By Pascale Denis
PARIS (Reuters) – Luxury fashion group Chanel, whose star designer Karl Lagerfeld passed away in February, reported higher annual sales and profits on Monday and once again reaffirmed its independence, stating it was not for sale.
The French fashion house, known for its tweed suits and quilted handbags, said its 2018 revenues rose 12.5% to $11.12 billion (£8.84 billion), while net profits climbed 16.4% to $2.17 billion.
Strong demand from wealthy Chinese consumers at home and overseas has fuelled higher sales and profits in the luxury industry, in spite of a trade dispute between the United States and China.
Chanel enjoyed growth across all of its markets last year, led by Asia-Pacific where sales rose 19.9%, compared to a 7.8% rise in Europe and 7.4% in the Americas region.
The label’s move last year to release its financial results for the first time since it was founded in 1910 by Coco Chanel fuelled speculation the group was preparing for a sale, despite its consistent denials.
Chief Financial Officer Philippe Blondiaux again told Reuters that the company was not for sale and was not planning a stock market listing.
“We’ve got to live with the fact that we are one of the most desirable brands in the market. These rumours will unfortunately keep coming back on a regular basis,” said Blondiaux.
“Chanel needs to remain independent, in order to have the freedom to make choices that go against the grain, such as no longer using exotic animal skins, or by harmonising prices,” he added.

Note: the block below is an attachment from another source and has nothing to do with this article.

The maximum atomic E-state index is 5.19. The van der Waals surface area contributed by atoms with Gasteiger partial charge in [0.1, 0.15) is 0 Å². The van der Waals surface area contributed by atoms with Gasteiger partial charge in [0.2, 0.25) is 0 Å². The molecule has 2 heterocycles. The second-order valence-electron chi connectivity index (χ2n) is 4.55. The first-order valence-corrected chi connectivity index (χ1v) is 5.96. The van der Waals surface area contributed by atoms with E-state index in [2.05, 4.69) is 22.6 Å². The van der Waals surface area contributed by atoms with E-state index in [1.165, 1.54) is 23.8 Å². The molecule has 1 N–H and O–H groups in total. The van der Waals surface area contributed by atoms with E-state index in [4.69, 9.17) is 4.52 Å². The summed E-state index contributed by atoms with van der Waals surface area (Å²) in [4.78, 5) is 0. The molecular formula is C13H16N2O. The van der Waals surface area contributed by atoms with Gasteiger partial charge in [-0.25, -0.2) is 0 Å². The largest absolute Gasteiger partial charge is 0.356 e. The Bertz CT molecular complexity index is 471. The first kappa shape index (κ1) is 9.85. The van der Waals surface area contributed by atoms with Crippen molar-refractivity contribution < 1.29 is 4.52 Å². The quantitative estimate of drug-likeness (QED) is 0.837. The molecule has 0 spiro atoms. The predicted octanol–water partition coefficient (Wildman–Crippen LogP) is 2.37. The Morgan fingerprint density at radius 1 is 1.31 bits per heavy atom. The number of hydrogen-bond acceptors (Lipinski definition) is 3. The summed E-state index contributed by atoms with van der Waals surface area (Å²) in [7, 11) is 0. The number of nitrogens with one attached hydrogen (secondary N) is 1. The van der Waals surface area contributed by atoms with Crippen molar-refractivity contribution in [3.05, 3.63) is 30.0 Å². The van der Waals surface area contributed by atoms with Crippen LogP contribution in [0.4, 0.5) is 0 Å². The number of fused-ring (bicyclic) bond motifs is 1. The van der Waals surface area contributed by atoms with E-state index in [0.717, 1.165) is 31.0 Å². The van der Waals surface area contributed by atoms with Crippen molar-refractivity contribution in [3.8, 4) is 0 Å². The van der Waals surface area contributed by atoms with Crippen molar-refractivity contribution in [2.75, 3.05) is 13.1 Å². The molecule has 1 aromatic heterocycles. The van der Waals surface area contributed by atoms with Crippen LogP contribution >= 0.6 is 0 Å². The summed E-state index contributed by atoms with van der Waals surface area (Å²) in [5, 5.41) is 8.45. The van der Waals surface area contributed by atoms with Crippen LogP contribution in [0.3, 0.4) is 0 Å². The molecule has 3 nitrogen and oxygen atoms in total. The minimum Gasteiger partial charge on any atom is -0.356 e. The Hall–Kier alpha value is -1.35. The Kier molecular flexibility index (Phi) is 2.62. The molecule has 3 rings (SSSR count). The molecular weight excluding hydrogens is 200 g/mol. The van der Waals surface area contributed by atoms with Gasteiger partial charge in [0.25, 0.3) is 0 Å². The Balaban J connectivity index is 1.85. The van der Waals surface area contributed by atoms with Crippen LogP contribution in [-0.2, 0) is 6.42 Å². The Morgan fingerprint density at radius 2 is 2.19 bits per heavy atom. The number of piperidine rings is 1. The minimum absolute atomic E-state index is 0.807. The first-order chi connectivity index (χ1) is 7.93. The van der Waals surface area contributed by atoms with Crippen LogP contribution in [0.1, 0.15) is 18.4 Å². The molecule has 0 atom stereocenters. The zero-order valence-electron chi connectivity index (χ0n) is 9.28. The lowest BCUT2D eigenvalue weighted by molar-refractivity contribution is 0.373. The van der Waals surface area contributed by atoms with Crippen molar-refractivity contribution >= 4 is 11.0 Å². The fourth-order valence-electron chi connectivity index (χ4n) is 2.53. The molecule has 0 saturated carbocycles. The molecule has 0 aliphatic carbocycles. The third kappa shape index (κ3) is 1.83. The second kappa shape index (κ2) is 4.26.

The group is under pressure to show it can re-invent itself after Lagerfeld’s death, at a time when many rivals are banking on star designers to stand out from the crowd.
In May, Chanel’s new creative chief Virginie Viard delivered her first solo collection for the brand in the wake of Lagerfeld’s death, and Blondiaux said Chanel saw Viard as being with Chanel for the long term.
Chanel’s 2018 revenues of $11.1 billion and net profits of $2.2 billion compare with 2018 revenues of 46.8 billion euros ($52.6 billion) and net profits of 6.35 billion euros at LVMH, the world’s biggest luxury goods group.
Kering had 2018 revenues of 13.67 billion euros and net profits of 3.72 billion, while Hermes generated revenues of around 6 billion euros last year and net profits of 1.4 billion.
Analysts have touted LVMH as a possible suitor for Chanel, but LVMH has questioned whether Chanel was too big for most rivals to absorb.
LVMH executives told analysts behind closed doors in early June that they thought Chanel could be worth close to 100 billion euros.
(Reporting by Pascale Denis; Editing by Sudip Kar-Gupta and Susan Fenton)